As numerous second-wave feminists have argued, women are ‘kept in line’ by linguistic stigmatisation that condemns female sexual license or pathologizes the female body (Beverley Clack, 2000:116). So in Firefly it is noticeable how the women who humiliate Kaylee for her inability to perform femininity in line with convention in the episode ‘Shindig’ are quickly brought into line through an allusion to their leader’s promiscuity. In this incarnation of the Whedonverse whores may have high status - but ‘good girls’ are still those who only have sex within serious (heterosexual) romantic relationships (Jowett, 2005:29).
One of the notable linguistic turns of the late twentieth century has been the attempt to re-signify terms of derision (queer and nigger spring to mind most readily) as terms of empowerment. Whore is also subject to such an attempt at re-signification (Pheterson, 1989). Yet whore stigma clearly remains a trope of the Firefly universe.
In the flashback to Inara’s first encounter with Mal in ‘Out of Gas’ (that recounts how she came to rent the shuttle) she tells him that he will not call her a whore. Yet he persists in doing so despite her discomfort with the term. And such naming does matter. In discussing the relationship between sexuality, identity and language, Cameron and Kulick have noted the tendency of some researchers to shift their enquiry from looking at how (gay and lesbian) identity is reflected through language to investigating the ways in which those identities are materialised through language.
In other words, the focus shifts “from seeing identity as the source of particular forms of language, to seeing identity as the effect of specific semiotic practices” (2003: 78, emphasis in original). If we accept this way of looking at language - as constructing identity rather than merely describing it - then Mal’s use of the term whore with respect to Inara is not only insulting, but functions performatively (bringing into being that which it names). Of course, Mal’s use of the term whore also serves to construct him as insensitive5. But while this is fair, the fact that he will not allow anyone else to call her ‘whore’ indicates that he knows it is a term of abuse, and reinforces the argument that whore stigma is a key trope of the Firefly universe.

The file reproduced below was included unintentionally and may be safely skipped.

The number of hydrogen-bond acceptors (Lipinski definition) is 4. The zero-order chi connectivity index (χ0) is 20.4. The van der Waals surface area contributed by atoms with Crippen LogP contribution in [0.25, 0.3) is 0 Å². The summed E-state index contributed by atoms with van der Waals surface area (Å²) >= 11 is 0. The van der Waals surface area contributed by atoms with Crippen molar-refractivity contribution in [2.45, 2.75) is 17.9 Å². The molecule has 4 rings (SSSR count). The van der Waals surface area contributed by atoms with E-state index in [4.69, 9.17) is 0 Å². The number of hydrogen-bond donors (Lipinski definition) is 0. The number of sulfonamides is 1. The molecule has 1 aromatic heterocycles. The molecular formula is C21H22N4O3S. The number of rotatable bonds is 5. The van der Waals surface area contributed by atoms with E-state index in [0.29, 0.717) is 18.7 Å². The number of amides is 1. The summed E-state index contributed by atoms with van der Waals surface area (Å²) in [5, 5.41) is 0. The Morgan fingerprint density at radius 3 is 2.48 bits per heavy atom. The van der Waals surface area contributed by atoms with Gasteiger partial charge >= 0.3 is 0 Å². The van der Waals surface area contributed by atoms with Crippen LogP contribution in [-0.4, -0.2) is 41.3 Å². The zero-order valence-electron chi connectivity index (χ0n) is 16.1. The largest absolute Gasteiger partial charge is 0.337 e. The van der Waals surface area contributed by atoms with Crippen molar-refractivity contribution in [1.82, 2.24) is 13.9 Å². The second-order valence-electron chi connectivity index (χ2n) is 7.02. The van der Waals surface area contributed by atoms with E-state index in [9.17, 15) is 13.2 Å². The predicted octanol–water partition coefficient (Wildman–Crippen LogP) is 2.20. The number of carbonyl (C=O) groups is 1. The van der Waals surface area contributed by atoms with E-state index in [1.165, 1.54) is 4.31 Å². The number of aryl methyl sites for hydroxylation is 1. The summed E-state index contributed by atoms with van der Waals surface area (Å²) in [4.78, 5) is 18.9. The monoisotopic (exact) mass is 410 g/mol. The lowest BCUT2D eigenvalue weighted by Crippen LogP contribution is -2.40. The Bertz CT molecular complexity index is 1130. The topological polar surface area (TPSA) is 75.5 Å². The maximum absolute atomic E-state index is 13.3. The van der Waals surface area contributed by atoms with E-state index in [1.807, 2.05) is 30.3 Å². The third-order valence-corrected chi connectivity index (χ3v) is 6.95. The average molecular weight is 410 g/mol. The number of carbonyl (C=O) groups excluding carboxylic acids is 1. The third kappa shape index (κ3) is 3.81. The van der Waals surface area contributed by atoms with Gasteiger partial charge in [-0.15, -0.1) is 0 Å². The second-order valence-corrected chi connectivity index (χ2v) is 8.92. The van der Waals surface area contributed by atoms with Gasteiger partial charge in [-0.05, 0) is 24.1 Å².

The Racialized ‘Other’ My final point of engagement with Inara is in respect of her representation as the racialized ‘Other’ within the text. This is not to say that she is the only character of colour on board Serenity - she is not. But her visual coding, in terms not only of her heavily Eastern-influenced costuming but also the sumptuous nature of her quarters, with candles, incense and ornate furnishings marks her out as separate from the rest of the crew. She is also coded linguistically as Other. Commenting on the use of Chinese phrases within the text of Firefly, Kevin Sullivan (2005) has noted that Companions use more Asian references in their Chinese. Specifically he notes that when characters on Firefly use Chinese as their language of choice for exclamations, Inara references Buddha, while all other main characters reference God (2005:199).
In this Whedon follows on from earlier work. As Lynne Edwards has noted, in Season Two of Buffy, clothing and speech are used to define the Vampire Slayer Kendra (who Edwards locates within the framework of the tragic mulatta) as the ethnic ‘other’ (2002:91).
I also want to position questions of Inara’s racialization within the context of previous commentary on the Whedonverse that has taken Whedon to task for his implicit racism. Kent Ono has argued in respect of Buffy the Vampire Slayer that the show re-establishes neo-colonial power relations, and links this to the heroification of white women (2000:164). He goes on to argue that Buffy villainizes people of colour through both complex media metaphors and literal racist representation and “shows violence by primarily white vigilante youths against people of colour in the name of civilization” (2000:168). Specifically in regard to Firefly it could be noted that almost the first act of the only Black villain of the series, the bounty hunter Jubal Early who appears in the final episode ‘Objects in Space’, is to threaten to rape a terrified Kaylee (a scene that appears shortly after one between Simon and Kaylee that serves to highlight Kaylee’s sexual innocence). The effect of this is to instantly demonise Black male sexuality and to invoke the spectre of the dangerous black man who threatens the innocent white woman. This is particularly poignant - and disturbing - given the post Civil War ambiance that defines the world of Firefly, because of the way this spectre has haunted the American imaginary and served as the justification for lynching.